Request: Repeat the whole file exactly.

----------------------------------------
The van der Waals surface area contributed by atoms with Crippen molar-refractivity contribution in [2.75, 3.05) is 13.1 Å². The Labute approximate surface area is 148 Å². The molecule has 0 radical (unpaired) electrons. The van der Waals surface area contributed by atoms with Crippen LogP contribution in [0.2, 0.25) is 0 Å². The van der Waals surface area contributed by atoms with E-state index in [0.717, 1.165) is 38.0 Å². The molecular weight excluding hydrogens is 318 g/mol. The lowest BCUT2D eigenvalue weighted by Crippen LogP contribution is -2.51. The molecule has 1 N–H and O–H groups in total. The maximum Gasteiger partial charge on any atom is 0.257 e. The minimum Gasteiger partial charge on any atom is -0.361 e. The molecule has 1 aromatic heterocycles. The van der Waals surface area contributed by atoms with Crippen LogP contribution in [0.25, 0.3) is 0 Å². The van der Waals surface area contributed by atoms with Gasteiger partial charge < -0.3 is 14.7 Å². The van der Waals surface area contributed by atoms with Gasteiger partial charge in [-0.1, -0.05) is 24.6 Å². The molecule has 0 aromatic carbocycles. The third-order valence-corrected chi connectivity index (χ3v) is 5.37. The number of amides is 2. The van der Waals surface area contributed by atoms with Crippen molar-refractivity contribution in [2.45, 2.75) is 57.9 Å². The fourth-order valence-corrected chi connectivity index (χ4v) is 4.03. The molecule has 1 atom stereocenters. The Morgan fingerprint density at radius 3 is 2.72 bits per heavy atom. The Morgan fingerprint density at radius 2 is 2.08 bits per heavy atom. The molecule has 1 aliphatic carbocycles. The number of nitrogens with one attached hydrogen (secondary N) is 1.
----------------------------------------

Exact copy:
The van der Waals surface area contributed by atoms with Crippen molar-refractivity contribution in [2.75, 3.05) is 13.1 Å². The Labute approximate surface area is 148 Å². The molecule has 0 radical (unpaired) electrons. The van der Waals surface area contributed by atoms with Crippen LogP contribution in [0.2, 0.25) is 0 Å². The van der Waals surface area contributed by atoms with E-state index in [0.717, 1.165) is 38.0 Å². The molecular weight excluding hydrogens is 318 g/mol. The lowest BCUT2D eigenvalue weighted by Crippen LogP contribution is -2.51. The molecule has 1 N–H and O–H groups in total. The maximum Gasteiger partial charge on any atom is 0.257 e. The minimum Gasteiger partial charge on any atom is -0.361 e. The molecule has 1 aromatic heterocycles. The van der Waals surface area contributed by atoms with Crippen LogP contribution in [0.25, 0.3) is 0 Å². The van der Waals surface area contributed by atoms with Gasteiger partial charge < -0.3 is 14.7 Å². The van der Waals surface area contributed by atoms with Gasteiger partial charge in [-0.1, -0.05) is 24.6 Å². The molecule has 0 aromatic carbocycles. The third-order valence-corrected chi connectivity index (χ3v) is 5.37. The number of amides is 2. The van der Waals surface area contributed by atoms with Crippen molar-refractivity contribution in [2.45, 2.75) is 57.9 Å². The fourth-order valence-corrected chi connectivity index (χ4v) is 4.03. The molecule has 1 atom stereocenters. The Morgan fingerprint density at radius 3 is 2.72 bits per heavy atom. The Morgan fingerprint density at radius 2 is 2.08 bits per heavy atom. The molecule has 1 aliphatic carbocycles. The number of nitrogens with one attached hydrogen (secondary N) is 1.